Seth, Godin, Tribes: We Need You to Lead Us (New York: Portfolio/Penguin, 2008), 23-24.

50 Graceful Jabs from “Beat God to the Punch”

Eric Mason, Beat God to the Punch: Because Jesus Demands Your Life:index

“Jesus took our beat down. He died under the full blast of God’s wrath and remained faithful” @pastoremase #BeatGodToThePunch

“To beat God to the punch, you have to place your trust in Jesus” @pastoremase #BeatGodToThePunch

“Jesus, on the cross, took God’s best shot. He took on the fullness of God’s hatred toward sin” @pastoremase #BeatGodToThePunch

“God not only saves us from something, He also saves us for something” @pastoremase #BeatGodToThePunch

“Grace empowers the believer to live an obedience life to the gospel” @pastoremase #BeatGodToThePunch

“Grace not only saved us, but sustains very aspect of the life of the redeemed” @pastoremase #BeatGodToThePunch

“Grace doesn’t plunge us into ruin but rescues us from it” @pastoremase #BeatGodToThePunch

“Grace not only saves, but also sustains the believer” @pastoremase #BeatGodToThePunch

“Grace is the key to experience the love of God” @pastoremase #BeatGodToThePunch

“The greatest sight of the life of the believer is being able to recognize the grace of God” @pastoremase #BeatGodToThePunch

“Jesus is the one who will satisfy the pending wrath that hovers over us because of sin’s grip” @pastoremase #BeatGodToThePunch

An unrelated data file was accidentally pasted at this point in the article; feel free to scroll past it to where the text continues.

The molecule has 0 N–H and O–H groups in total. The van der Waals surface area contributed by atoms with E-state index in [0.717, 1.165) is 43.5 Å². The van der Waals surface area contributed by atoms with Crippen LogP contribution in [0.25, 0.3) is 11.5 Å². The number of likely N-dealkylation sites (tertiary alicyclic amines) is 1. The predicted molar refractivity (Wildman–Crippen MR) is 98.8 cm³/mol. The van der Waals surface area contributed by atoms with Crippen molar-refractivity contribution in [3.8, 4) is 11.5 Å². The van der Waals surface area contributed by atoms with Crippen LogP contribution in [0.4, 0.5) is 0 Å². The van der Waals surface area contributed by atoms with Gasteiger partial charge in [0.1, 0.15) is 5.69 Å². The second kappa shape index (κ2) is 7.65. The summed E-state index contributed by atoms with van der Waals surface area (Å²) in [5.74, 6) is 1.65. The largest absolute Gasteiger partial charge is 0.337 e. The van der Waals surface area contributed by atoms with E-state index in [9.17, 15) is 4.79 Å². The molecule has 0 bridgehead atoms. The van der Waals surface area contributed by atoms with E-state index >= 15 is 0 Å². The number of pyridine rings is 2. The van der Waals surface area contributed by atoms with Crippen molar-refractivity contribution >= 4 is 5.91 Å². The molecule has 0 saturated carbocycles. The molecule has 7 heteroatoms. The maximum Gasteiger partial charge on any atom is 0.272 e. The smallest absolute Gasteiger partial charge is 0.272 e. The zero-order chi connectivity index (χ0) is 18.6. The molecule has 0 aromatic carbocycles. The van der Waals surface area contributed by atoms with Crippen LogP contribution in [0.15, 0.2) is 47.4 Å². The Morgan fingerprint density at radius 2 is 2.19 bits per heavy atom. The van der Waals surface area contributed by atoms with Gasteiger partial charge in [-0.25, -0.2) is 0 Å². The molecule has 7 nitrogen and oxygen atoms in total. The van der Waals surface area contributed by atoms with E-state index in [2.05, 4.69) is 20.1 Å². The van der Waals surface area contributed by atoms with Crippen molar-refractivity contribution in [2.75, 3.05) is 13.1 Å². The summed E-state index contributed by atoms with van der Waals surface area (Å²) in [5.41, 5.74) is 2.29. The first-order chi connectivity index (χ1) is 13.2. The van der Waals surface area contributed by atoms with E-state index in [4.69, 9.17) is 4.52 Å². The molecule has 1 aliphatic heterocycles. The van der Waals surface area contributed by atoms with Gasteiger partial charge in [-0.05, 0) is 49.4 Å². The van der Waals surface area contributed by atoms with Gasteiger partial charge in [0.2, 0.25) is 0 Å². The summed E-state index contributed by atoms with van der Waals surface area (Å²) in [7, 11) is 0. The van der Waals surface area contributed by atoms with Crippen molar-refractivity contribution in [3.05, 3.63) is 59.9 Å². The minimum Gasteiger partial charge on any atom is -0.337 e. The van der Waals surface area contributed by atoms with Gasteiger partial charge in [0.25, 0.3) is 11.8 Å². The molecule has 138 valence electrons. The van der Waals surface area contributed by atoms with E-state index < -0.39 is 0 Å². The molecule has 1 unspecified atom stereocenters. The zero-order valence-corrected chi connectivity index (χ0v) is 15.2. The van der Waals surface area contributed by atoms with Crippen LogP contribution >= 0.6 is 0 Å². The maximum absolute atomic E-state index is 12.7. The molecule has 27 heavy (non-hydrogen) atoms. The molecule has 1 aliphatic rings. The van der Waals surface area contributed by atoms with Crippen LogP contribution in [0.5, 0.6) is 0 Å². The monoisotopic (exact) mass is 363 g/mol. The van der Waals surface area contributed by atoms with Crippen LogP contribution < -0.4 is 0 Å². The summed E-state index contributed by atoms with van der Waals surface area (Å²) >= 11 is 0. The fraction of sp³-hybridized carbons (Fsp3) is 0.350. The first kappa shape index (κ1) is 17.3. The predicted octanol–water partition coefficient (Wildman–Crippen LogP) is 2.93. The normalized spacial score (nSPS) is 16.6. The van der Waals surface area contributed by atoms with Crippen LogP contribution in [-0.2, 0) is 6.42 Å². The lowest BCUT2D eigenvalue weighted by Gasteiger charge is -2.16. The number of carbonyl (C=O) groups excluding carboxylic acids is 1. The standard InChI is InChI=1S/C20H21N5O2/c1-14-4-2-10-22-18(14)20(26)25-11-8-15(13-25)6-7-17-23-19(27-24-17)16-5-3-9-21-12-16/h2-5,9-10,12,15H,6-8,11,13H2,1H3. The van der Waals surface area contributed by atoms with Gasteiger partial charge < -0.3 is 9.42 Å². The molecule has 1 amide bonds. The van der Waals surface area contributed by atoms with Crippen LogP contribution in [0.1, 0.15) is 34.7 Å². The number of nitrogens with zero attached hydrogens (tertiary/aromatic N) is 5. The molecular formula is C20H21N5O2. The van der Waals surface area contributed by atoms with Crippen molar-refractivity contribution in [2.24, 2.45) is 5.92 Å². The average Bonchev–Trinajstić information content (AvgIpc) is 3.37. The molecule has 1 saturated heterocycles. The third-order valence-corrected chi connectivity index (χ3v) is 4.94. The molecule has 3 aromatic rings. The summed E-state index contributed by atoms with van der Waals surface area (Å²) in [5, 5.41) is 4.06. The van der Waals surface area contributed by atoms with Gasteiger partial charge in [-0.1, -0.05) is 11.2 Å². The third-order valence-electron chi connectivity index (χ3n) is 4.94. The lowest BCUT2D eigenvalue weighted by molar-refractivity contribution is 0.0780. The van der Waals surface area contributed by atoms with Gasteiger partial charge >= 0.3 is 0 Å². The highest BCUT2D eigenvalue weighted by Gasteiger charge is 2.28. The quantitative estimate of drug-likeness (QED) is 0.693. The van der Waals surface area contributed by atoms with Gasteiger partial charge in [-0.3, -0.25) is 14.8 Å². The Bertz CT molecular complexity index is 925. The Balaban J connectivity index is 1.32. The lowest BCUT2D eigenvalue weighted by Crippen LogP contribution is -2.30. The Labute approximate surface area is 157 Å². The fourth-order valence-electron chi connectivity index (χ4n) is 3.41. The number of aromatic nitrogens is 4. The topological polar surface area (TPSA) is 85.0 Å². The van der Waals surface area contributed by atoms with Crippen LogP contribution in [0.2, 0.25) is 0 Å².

“To follow Jesus is to follow the grace of God” @pastoremase #BeatGodToThePunch

“Being in a relationship with Jesus Christ by faith helps us to know what we should expect from Him” @pastoremase #BeatGodToThePunch

“A disciple must be transformed into wanting what the Lord wants for them” @pastoremase #BeatGodToThePunch

“Grace can’t be earned, but grace motivates and empowers us to work” @pastoremase #BeatGodToThePunch

“An encounter with Jesus Christ changes everything” @pastoremase #BeatGodToThePunch

“Truth lets people know where you stand, but grace lets people know you love them” @pastoremase #BeatGodToThePunch

“Grace creates an environment for truth to be heard and either accepted or rejected” @pastoremase #BeatGodToThePunch

“Truth makes grace clearer, and grace clarifies the offense of truth” @pastoremase #BeatGodToThePunch

“Grace and truth are the key ingredients for God to be glorified and unleash the contagious nature of the gospel” @pastoremase #BeatGodToThePunch

“Expressing to people that God is after them to love and save them changes everything” @pastoremase #BeatGodToThePunch

“God is the worst chooser of people in the history of humanity” @pastoremase #BeatGodToThePunch

“What makes grace contagious is Jesus and the Spirit, not us” @pastoremase #BeatGodToThePunch

“Living a grace-filled life requires us to look into the name of Jesus and discover what we lack” @pastoremase #BeatGodToThePunch

“Jesus…points us to the fact that we experience forgiveness and empowerment through His work on the cross” @pastoremase #BeatGodToThePunch

“Jesus is the gracious sacrifice for sin that only God could provide” @pastoremase #BeatGodToThePunch

“Bowing the knee to Christ is the only way to seize a grace-filled life” @pastoremase #BeatGodToThePunch

“Jesus created everything to be connected to His purposes” @pastoremase #BeatGodToThePunch

“If we are detached from Jesus, we will be detached from His purposes, and life will get messy” @pastoremase #BeatGodToThePunch

“In Christ’s incarnation, He came to eliminate the fog that inhibits knowing God” @pastoremase #BeatGodToThePunch

“Loyalty is a difficult thing to find in life, yet God in His grace is loyal” @pastoremase #BeatGodToThePunch

“Being filled with the Spirit means being filled with the grace of God’ @pastoremase #BeatGodToThePunch